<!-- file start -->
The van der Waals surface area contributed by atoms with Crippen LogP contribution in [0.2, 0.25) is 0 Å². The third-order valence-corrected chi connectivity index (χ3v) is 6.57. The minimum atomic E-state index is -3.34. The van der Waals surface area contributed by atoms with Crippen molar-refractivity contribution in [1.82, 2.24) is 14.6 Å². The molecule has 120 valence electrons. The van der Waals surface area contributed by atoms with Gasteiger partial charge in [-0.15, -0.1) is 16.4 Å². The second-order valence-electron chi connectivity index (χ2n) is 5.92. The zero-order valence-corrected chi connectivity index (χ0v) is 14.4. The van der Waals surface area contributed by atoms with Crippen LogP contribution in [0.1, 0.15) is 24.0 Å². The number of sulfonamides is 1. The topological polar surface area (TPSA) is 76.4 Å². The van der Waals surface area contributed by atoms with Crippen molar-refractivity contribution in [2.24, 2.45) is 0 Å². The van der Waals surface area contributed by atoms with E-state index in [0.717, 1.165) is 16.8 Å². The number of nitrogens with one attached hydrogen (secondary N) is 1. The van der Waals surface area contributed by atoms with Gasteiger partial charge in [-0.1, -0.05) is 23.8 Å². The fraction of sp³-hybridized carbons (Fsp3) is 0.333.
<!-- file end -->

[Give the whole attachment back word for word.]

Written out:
The van der Waals surface area contributed by atoms with Crippen LogP contribution in [0.2, 0.25) is 0 Å². The third-order valence-corrected chi connectivity index (χ3v) is 6.57. The minimum atomic E-state index is -3.34. The van der Waals surface area contributed by atoms with Crippen molar-refractivity contribution in [1.82, 2.24) is 14.6 Å². The molecule has 120 valence electrons. The van der Waals surface area contributed by atoms with Gasteiger partial charge in [-0.15, -0.1) is 16.4 Å². The second-order valence-electron chi connectivity index (χ2n) is 5.92. The zero-order valence-corrected chi connectivity index (χ0v) is 14.4. The van der Waals surface area contributed by atoms with Crippen LogP contribution in [0.1, 0.15) is 24.0 Å². The number of sulfonamides is 1. The topological polar surface area (TPSA) is 76.4 Å². The van der Waals surface area contributed by atoms with Crippen molar-refractivity contribution in [2.24, 2.45) is 0 Å². The van der Waals surface area contributed by atoms with E-state index in [0.717, 1.165) is 16.8 Å². The number of nitrogens with one attached hydrogen (secondary N) is 1. The van der Waals surface area contributed by atoms with Gasteiger partial charge in [-0.1, -0.05) is 23.8 Å². The fraction of sp³-hybridized carbons (Fsp3) is 0.333.